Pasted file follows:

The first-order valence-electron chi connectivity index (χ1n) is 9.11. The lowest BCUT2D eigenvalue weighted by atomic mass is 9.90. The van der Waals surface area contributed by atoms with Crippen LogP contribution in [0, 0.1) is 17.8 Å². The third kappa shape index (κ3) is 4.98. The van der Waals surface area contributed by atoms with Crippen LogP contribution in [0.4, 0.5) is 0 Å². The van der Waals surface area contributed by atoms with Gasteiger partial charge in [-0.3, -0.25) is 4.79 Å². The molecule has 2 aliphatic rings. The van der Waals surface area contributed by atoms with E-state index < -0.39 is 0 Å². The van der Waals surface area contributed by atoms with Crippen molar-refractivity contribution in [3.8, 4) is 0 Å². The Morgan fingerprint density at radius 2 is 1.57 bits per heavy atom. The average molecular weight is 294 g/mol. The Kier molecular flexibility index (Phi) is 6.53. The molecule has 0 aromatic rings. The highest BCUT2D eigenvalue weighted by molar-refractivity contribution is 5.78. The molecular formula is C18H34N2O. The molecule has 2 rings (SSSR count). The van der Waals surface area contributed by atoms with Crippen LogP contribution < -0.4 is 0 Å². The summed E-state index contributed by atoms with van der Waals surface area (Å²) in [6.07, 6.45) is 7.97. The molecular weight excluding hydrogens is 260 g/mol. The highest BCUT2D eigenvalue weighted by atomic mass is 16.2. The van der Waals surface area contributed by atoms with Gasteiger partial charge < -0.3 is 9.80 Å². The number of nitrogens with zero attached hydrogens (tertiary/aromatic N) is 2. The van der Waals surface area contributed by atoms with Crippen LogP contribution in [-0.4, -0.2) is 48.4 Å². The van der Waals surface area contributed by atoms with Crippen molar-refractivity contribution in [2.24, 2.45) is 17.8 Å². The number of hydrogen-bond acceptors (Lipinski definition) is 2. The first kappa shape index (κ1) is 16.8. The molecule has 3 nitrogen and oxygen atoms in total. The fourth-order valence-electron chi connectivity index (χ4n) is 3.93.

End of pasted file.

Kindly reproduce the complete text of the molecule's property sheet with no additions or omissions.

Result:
The first-order valence-electron chi connectivity index (χ1n) is 9.11. The lowest BCUT2D eigenvalue weighted by atomic mass is 9.90. The van der Waals surface area contributed by atoms with Crippen LogP contribution in [0, 0.1) is 17.8 Å². The third kappa shape index (κ3) is 4.98. The van der Waals surface area contributed by atoms with Crippen LogP contribution in [0.4, 0.5) is 0 Å². The van der Waals surface area contributed by atoms with Gasteiger partial charge in [-0.3, -0.25) is 4.79 Å². The molecule has 2 aliphatic rings. The van der Waals surface area contributed by atoms with E-state index < -0.39 is 0 Å². The van der Waals surface area contributed by atoms with Crippen molar-refractivity contribution in [3.8, 4) is 0 Å². The Morgan fingerprint density at radius 2 is 1.57 bits per heavy atom. The average molecular weight is 294 g/mol. The Kier molecular flexibility index (Phi) is 6.53. The molecule has 0 aromatic rings. The highest BCUT2D eigenvalue weighted by molar-refractivity contribution is 5.78. The molecular formula is C18H34N2O. The molecule has 2 rings (SSSR count). The van der Waals surface area contributed by atoms with Crippen LogP contribution < -0.4 is 0 Å². The summed E-state index contributed by atoms with van der Waals surface area (Å²) in [6.07, 6.45) is 7.97. The molecular weight excluding hydrogens is 260 g/mol. The highest BCUT2D eigenvalue weighted by atomic mass is 16.2. The van der Waals surface area contributed by atoms with Gasteiger partial charge < -0.3 is 9.80 Å². The number of nitrogens with zero attached hydrogens (tertiary/aromatic N) is 2. The van der Waals surface area contributed by atoms with Crippen LogP contribution in [-0.4, -0.2) is 48.4 Å². The van der Waals surface area contributed by atoms with Crippen molar-refractivity contribution in [2.24, 2.45) is 17.8 Å². The number of hydrogen-bond acceptors (Lipinski definition) is 2. The first kappa shape index (κ1) is 16.8. The molecule has 3 nitrogen and oxygen atoms in total. The fourth-order valence-electron chi connectivity index (χ4n) is 3.93.